Wednesday, 14 November 2012

Tomorrow sees elections for a Police and Crime Commissioner for Lincolnshire – which are likely to be received with as much enthusiasm as a doubling of the income tax rate might be.
It will see the biggest change for the county police force since it was established in 1856.
A big change, certainly.
But how necessary is it?
Here’s the story so far …
To date, Lincolnshire Police has been overseen by a committee of nine Lincolnshire County Councillors, and eight independent members – one of whom has to be a Justice of the Peace.
That seemed to be a well-balanced set up which kept the police free from political meddling.
But the coalition has decided that a single commissioner, who will replace the police authorities in 41 areas, will improve police accountability, free up officers for front line duties and increase public confidence in the service.
Commissioners’ duties will include hiring and firing chief constables, agreeing budgets and setting local policing priorities.
The turnout for the election is expected to be disastrous – with the Electoral Reform Society estimating that it could be as low as 18.5% … which would be the lowest in British polling history.
Commissioners will be paid between £65,000 and £100,000, depending on the size of the territory – and as one of the five smallest forces, Lincolnshire will get the lowest rate … although even then it remains very high in local terms.
Tomorrow’s election poses a dilemma for us at Boston Eye.
We believe that voting is not just a luxury that can be taken or left on a whim – it is a duty.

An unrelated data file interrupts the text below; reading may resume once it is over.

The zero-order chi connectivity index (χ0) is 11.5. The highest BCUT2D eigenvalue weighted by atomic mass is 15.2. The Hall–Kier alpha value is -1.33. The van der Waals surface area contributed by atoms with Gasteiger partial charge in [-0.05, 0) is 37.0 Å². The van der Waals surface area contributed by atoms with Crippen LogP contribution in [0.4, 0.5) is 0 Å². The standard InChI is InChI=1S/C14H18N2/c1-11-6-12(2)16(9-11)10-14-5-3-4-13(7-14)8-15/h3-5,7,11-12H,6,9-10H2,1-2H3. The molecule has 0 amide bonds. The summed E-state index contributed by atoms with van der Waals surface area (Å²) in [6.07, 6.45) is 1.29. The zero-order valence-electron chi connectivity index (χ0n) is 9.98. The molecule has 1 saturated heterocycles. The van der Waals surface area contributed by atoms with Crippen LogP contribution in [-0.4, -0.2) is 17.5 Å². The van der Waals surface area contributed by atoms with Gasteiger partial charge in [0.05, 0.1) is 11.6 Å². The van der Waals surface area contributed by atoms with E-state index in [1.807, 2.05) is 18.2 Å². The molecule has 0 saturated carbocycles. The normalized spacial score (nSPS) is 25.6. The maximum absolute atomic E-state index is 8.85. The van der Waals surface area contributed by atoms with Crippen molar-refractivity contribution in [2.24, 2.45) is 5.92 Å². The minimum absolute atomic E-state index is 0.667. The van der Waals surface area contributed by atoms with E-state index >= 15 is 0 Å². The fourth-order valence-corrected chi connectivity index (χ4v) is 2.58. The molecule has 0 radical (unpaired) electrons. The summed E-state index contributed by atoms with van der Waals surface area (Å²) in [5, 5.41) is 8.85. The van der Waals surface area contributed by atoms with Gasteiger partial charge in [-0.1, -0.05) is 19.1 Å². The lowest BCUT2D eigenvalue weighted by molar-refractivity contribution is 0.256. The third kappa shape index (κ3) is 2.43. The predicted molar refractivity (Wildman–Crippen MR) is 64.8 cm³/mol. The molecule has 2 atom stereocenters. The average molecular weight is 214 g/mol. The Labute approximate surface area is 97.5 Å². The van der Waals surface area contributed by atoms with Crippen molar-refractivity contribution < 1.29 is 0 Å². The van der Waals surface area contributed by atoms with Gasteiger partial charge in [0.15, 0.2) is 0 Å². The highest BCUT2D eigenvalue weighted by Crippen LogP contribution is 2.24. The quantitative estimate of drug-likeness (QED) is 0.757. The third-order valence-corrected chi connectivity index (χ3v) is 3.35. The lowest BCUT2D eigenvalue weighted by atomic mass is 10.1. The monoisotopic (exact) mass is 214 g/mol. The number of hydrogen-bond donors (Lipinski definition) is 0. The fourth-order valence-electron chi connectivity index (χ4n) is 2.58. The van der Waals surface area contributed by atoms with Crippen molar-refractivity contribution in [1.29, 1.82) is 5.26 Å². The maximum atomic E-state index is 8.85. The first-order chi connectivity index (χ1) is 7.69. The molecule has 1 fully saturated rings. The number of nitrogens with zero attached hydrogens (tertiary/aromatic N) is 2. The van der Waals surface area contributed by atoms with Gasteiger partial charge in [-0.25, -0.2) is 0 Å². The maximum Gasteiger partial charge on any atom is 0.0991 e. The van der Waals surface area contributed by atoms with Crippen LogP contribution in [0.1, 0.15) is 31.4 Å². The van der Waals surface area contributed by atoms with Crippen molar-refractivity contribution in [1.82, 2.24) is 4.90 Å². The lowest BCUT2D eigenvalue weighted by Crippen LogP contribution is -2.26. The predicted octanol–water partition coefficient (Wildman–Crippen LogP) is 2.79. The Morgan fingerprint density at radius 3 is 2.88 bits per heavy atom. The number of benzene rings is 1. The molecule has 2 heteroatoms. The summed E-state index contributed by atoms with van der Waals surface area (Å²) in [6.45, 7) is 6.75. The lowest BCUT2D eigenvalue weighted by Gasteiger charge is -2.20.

But in the case of the elections for Lincolnshire Police and Crime Commissioner there has been a huge communications gap – not just between the candidates and the voters, but from the government, which has done little to set out the “value” of this particular job.
We have four candidates for the Lincolnshire role – one Conservative, two Independent, and one Labour.
Each candidate has skills of their own, and have done well in their chosen careers.
But whether they have what it takes to oversee the running of a police force is a different matter.
We do not think that this job should be a political one, nor do we believe that the duty to vote should be exercised willy-nilly by picking one candidate out of the electoral bran tub just for the sake of it.
We know a number of people who plan to vote for a candidate because they regard him as a “good egg.”
Here at Boston Eye, we have had dealings with two of the four candidates over the years, and whilst we consider them fine fellows both, that is just not enough.
Sadly – and for the first time since we first voted almost half a century ago – we plan to “spoil” our ballot papers.
We shall go to our local polling station, armed with a pre-printed statement, and a mini stapling machine to attach it to our ballot paper.
Our statement will read:  

I do not wish to surrender my right to vote, but I do not consider any of the candidates standing today to be electable to the post of Police and Crime Commissioner for Lincolnshire – nor do I believe that the post is necessary in the first place. I attach this notice to my ballot paper knowing that my vote will be recorded as spoiled, and therefore rejected – but will still be counted.  Not to vote is not to care about our society – but to vote for no reason other than to place one candidate above another three is a pointless waste of democracy.

If you feel the same – please feel free to copy and print our declaration and attach it to your own ballot paper.

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